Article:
TITLE

IRAQ-MILITANTS

PUB. DATE
June 2011
SOURCE
Middle East Reporter (Daily Edition);6/9/2011, Vol. 198 Issue 5107, p7
SOURCE TYPE
Newspaper
DOC. TYPE
Article
ABSTRACT
The article offers information related to the various social issues in Iraq. It says that Iraq Ministry of National Reconciliation will sponsor a reconciliation conference for Iraqi armed groups in June 2011. It tells that al-Qaeda's Islamic State of Iraq (ISI) took responsibility for several suicide bomb attacks in various areas in Iraq. It explores the television broadcast of Iraqi Prime Minister Nuri al-Maliki's discussion with ministers regarding the various social problems.
ACCESSION #
61480856

 

Related Articles

  • Global Security Spotlight.  // Political Intelligence Briefing;7/12/2014, p3 

    The article examines the crisis in Iraq in July 2014. Events and developments covered include Sunni Islamic extremist militants connected to the Islamic State of Iraq and Syria (ISIS) occupying large swaths of Iraqi territory, Kurdish rebels taking control of the oil city of Kirkuk, Iraqi Prime...

  • IRAQ-VIOLENCE.  // Middle East Reporter (Daily Edition);1/24/2011, Vol. 195 Issue 5019, p16 

    The article focuses on the series of violence in Iraq. It says that the series of car bomb attacks in Baghdad which wounded 29 people and killed six people was said to target the Shiite Pilgrims. It states that in the Baghdad bombing five security forces which were coordinated by the government...

  • WAVE OF BOMBINGS FOLLOWS AL-QAEDA CALL FOR ATTACKS ON IRAQ'S SHIITE MAJORITY. McGregor, Andrew // Terrorism Monitor;2/22/2013, Vol. 11 Issue 4, p3 

    The article reports that incidents of roadside explosion, and car bombings on February 17, 2013 in Shiite in Baghdad, Iraq wounded 119 and killed 26 people after an al-Qaeda front appealed to Iraqi Sunnis to attack the Shiite. It says that bombing happened one day after Iraqi Brigadier General...

  • Threat realized. BELZ, MINDY // World (0888157X);1/25/2014, Vol. 29 Issue 2, p12 

    The article focuses on the consideration of the takeover of al-Qaeda in Fallujah, Iraq on January 3, 2014 as a direct threat to the government of the country and the gains of the U.S. It says that the police headquarters and the office of the mayor in Fallujah was attacked by Sunni militants in...

  • RAQ-VIOLENCE.  // Middle East Reporter (Daily Edition);10/13/2011, Vol. 199 Issue 5194, p15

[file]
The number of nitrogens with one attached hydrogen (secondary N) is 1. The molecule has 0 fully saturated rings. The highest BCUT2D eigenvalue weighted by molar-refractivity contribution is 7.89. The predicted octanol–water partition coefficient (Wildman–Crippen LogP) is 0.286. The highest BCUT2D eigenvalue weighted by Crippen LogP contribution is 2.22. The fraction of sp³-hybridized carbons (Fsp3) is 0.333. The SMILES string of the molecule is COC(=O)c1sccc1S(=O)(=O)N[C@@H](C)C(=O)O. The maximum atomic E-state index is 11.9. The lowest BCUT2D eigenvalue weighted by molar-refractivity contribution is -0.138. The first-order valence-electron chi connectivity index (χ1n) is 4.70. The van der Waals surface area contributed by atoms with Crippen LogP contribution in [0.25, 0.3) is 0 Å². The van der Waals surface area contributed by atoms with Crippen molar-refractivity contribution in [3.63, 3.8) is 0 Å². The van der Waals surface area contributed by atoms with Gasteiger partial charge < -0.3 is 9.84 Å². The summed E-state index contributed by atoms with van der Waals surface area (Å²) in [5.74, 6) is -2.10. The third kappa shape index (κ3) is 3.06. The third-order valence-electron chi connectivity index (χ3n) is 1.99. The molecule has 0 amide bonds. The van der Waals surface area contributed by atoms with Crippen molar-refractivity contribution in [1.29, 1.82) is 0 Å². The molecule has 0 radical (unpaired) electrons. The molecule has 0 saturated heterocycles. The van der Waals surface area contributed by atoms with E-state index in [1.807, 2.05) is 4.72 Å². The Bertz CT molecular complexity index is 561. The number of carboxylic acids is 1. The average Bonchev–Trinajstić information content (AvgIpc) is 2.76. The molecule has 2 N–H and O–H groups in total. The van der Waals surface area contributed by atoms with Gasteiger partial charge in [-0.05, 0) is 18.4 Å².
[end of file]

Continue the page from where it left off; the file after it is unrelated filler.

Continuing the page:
The article offers information on the suicide bombings in Baghdad, Iraq. The suicide bombing in Baghdad killed at least 28 people and wounded dozens. Iraqi Prime Minister Nouri al-Maliki accused neighboring country for the incident but he refused to name names. He stressed that the incident...

  • IRAQ-SECURITY.  // Middle East Reporter (Daily Edition);3/31/2011, Vol. 197 Issue 5063, p14 

    The article reports on the terrorist attack at a provincial council in Tikrit, Iraq. It mentions on the belief of the Iraqi officials that the Sunni rebels with ties to al Qaeda were behind the attack which killed 56 people that lasted more than four hours. It notes on the promising of Iraqi...

  • IRAQ:. Investor's Business Daily // Investors Business Daily;1/ 7/2014, pA02 

    IRAQ: PM Nouri al-Maliki urged Fallujah residents to "expel" the city's al-Qaida presence to avoid all-out battle. Gov't troops surrounded the city, and al-Maliki's remarks may signal the military's intent to retake it.

  • Curse of Al Khansaa. Ramirez, Jessica // Newsweek (Pacific Edition);3/16/2009 (Pacific Edition), Vol. 153 Issue 11, p44 

    The article discusses the Al Khansaa extremist group, which is an all-female suicide-bomber section of Al Qaeda, in Iraq. The women involved in this group have publicly renounced Al Qaeda; however, townspeople ostracize them in hopes that they will move away. The author explains the reasons why...

  • Curse of Al Khansaa. Ramirez, Jessica // Newsweek;3/16/2009, Vol. 153 Issue 11, p34 

    This article discusses the Al Khansaa extremist group, which is an all-female suicide-bomber section of Al Qaeda, in Iraq. The women involved in this group have publicly renounced Al Qaeda; however, townspeople ostracize them in hopes that they will move away. The author explains the reasons why...

Share

Read the Article

Courtesy of THE LIBRARY OF VIRGINIA

Sorry, but this item is not currently available from your library.

Try another library?
Sign out of this library

Other Topics